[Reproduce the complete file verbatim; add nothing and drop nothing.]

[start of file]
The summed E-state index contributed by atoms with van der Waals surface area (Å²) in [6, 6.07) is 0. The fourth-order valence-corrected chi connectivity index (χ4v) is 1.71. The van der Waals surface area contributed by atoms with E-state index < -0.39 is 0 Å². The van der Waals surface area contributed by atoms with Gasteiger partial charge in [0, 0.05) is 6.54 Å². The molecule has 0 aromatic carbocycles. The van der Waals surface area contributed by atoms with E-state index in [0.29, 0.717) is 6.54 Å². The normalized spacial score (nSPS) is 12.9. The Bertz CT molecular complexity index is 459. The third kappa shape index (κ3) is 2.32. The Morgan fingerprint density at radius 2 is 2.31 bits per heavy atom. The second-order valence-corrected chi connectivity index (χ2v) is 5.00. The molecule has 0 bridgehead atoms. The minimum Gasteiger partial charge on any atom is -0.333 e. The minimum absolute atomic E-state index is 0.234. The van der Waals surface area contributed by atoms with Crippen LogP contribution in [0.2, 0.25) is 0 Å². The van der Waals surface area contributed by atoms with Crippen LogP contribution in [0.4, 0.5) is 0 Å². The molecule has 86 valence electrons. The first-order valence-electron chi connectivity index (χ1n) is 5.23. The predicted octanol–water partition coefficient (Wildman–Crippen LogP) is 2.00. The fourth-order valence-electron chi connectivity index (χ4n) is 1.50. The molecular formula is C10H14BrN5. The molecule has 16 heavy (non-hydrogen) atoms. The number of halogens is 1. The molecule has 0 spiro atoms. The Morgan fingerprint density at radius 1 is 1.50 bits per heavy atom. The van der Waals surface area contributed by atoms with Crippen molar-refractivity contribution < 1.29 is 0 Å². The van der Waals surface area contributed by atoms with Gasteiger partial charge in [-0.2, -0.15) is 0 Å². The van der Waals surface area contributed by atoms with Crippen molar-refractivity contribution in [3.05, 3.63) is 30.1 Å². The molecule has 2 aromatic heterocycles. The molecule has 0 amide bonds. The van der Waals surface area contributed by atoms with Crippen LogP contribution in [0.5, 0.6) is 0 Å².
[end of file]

The summed E-state index contributed by atoms with van der Waals surface area (Å²) in [6, 6.07) is 0. The fourth-order valence-corrected chi connectivity index (χ4v) is 1.71. The van der Waals surface area contributed by atoms with E-state index < -0.39 is 0 Å². The van der Waals surface area contributed by atoms with Gasteiger partial charge in [0, 0.05) is 6.54 Å². The molecule has 0 aromatic carbocycles. The van der Waals surface area contributed by atoms with E-state index in [0.29, 0.717) is 6.54 Å². The normalized spacial score (nSPS) is 12.9. The Bertz CT molecular complexity index is 459. The third kappa shape index (κ3) is 2.32. The Morgan fingerprint density at radius 2 is 2.31 bits per heavy atom. The second-order valence-corrected chi connectivity index (χ2v) is 5.00. The molecule has 0 bridgehead atoms. The minimum Gasteiger partial charge on any atom is -0.333 e. The minimum absolute atomic E-state index is 0.234. The van der Waals surface area contributed by atoms with Crippen LogP contribution in [0.2, 0.25) is 0 Å². The van der Waals surface area contributed by atoms with Crippen LogP contribution in [0.4, 0.5) is 0 Å². The molecule has 86 valence electrons. The first-order valence-electron chi connectivity index (χ1n) is 5.23. The predicted octanol–water partition coefficient (Wildman–Crippen LogP) is 2.00. The fourth-order valence-electron chi connectivity index (χ4n) is 1.50. The molecular formula is C10H14BrN5. The molecule has 16 heavy (non-hydrogen) atoms. The number of halogens is 1. The molecule has 0 spiro atoms. The Morgan fingerprint density at radius 1 is 1.50 bits per heavy atom. The van der Waals surface area contributed by atoms with Crippen molar-refractivity contribution < 1.29 is 0 Å². The van der Waals surface area contributed by atoms with Gasteiger partial charge in [-0.2, -0.15) is 0 Å². The van der Waals surface area contributed by atoms with Crippen molar-refractivity contribution in [3.05, 3.63) is 30.1 Å². The molecule has 2 aromatic heterocycles. The molecule has 0 amide bonds. The van der Waals surface area contributed by atoms with Crippen LogP contribution in [0.5, 0.6) is 0 Å².